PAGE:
New findings from a major three-year study on workplace wellness programs have again raised questions about the return on investment (ROI) from health-promotion initiatives. Other research, however, indicates that efforts to help people manage chronic conditions can lead to sustained health improvement.
Clinical Measures Unmoved
The study questioning wellness programs' ROI, Health and Economic Outcomes Up to Three Years After a Workplace Wellness Program: A Randomized Controlled Trial, was published in the June 2021 edition of the journal Health Affairs. The lead researchers—Katherine Baicker, dean of the Harris School of Public Policy at the University of Chicago, and Zirui Song, an assistant professor of health care policy at Harvard Medical School—summarized their findings for a general audience in The Washington Post.
Building on previously released results from study years one and two, the year-three data again showed little evidence of improvements in employees' health at worksites that offer typical wellness programs including health risk assessments.
The researchers, however, concluded that workplace wellness programs are popular among employees. They found that program participation led to better self-reported health behaviors, with about an 11 percent higher share of participants reporting that they were actively managing their weight due to the program. Nevertheless, the program did not produce significant differences in clinical measures of health; health care spending or use; or absenteeism, tenure or job performance.
The research focused on middle- and lower-income employees of BJ's Wholesale Club, a large, national retail warehouse company in the U.S.
"Our partnership with BJ's allowed us to use a truly randomized controlled trial design," Baicker and Song wrote in the Post.
Working with the vendor Wellness Workdays, they tracked some 4,000 employees at 25 BJ's worksites that offered wellness programs focused on nutrition, physical activity, stress reduction and related topics, and also tracked nearly 29,000 employees in 135 randomly chosen stores as a control group.
There were no significant differences in clinical measures of health; health care spending or use; or absenteeism, tenure or job performance.
The results, the researchers noted, were similar to those from a study by the University of Illinois at Urbana-Champaign that found a lack of health improvement among wellness program participants after two years.
[Want to learn more about wellness programs? Join us at the SHRM Annual Conference & Expo 2021, taking place Sept. 9-12 in Las Vegas and virtually.]
Still, a Valued Benefit
Worldwide, spending on corporate wellness programs is expected to exceed $94 billion by 2026, up from $61.2 billion in 2021.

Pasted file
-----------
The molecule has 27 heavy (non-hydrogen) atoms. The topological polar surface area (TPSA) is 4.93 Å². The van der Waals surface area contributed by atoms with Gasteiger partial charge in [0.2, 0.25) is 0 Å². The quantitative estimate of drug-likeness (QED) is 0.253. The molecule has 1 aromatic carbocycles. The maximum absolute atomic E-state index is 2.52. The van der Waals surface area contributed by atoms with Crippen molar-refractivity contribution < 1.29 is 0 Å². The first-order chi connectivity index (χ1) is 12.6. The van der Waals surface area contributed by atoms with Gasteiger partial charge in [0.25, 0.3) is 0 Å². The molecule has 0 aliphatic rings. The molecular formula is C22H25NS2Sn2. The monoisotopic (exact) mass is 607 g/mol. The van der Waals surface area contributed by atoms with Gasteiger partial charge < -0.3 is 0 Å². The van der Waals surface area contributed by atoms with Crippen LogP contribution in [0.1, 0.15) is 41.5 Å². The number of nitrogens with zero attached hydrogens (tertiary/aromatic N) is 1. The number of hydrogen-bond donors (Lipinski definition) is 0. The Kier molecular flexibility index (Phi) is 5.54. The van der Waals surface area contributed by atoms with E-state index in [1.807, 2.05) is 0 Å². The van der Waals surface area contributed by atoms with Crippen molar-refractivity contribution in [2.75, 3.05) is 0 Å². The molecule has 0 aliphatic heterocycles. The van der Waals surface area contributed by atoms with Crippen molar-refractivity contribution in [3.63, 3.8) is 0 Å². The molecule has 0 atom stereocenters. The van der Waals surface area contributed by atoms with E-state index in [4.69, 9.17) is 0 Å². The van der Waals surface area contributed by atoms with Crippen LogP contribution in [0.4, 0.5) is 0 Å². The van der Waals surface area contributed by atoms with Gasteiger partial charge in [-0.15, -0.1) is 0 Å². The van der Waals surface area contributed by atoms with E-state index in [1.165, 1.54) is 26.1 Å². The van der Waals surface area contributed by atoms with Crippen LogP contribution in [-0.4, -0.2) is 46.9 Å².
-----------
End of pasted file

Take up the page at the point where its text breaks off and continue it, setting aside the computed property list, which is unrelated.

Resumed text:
Does the lack of a significant reduction in health claims, Baicker and Song asked, "mean that wellness programs are a waste of money?" Their response: "It depends on what you want to get out of them. Employees seemed to value the benefit, had heightened awareness of the importance of healthy behaviors and were trying to implement them."
Consequently, they wrote, "If employers are seeking to add benefits that workers value (or attract workers who value those benefits), the programs may be worth it. But if the goal is to save money by reducing health care costs and absenteeism, or to improve chronic physical health conditions, the evidence so far is underwhelming."
While the Baicker/Song research found little to no improvement in health claims among workers generally, another recent project highlighted that wellness programs have the potential to improve health and reduce health care spending when outreach efforts are focused on people with chronic conditions.
Results from the U.K.'s Diabetes Remission Clinical Trial (DiRECT) study were published in the May issue of Diabetologia, the monthly peer-reviewed journal of the European Association for the Study of Diabetes. The research was funded by Diabetes UK, a British-based research charity.
The DiRECT study involved 143 participants with high blood pressure who had early-stage diabetes. To significantly alter their diets, participants worked, through the office of their general practitioner, with a practice nurse or dietitian who received 12 hours of training and ongoing mentoring from the study research dietitians.
Among the results, participants' overall blood pressure measurements fell significantly from the start of total diet replacement (week 1), were significantly lower at week 20 and remained lowered after two years. In addition, 53 participants achieved sustained remissions of diabetes at 24 months.
"The study further highlights the links between diet, weight, type 2 diabetes and hypertension, and how long-term support to maintain weight loss is vital," study co-author Michael E.J. Lean, a professor of nutrition at the University of Glasgow's medical school, told the Royal Australian College of General Practitioners. While the study did not look at claims cost, participants' improved health metrics would be expected to lower their future health care spending.
Because employers need to respect the confidentiality of employees' health information, as required by the Health Insurance Portability and Accountability Act (HIPAA), outreach efforts to help workers manage chronic conditions are best left to health insurers or to third-party wellness or disease management program providers.
Earlier Research, Similar Results
The findings from both studies support the conclusions of an often-cited 2014 report by the nonprofit Rand Corp, which looked at wellness programs at PepsiCo.
The Rand researchers concluded that employers can significantly lower health care costs by helping workers to better manage chronic diseases—but that encouraging workers to adopt healthier lifestyles may not noticeably reduce an employer's health costs or lead to lower net savings for otherwise healthy people.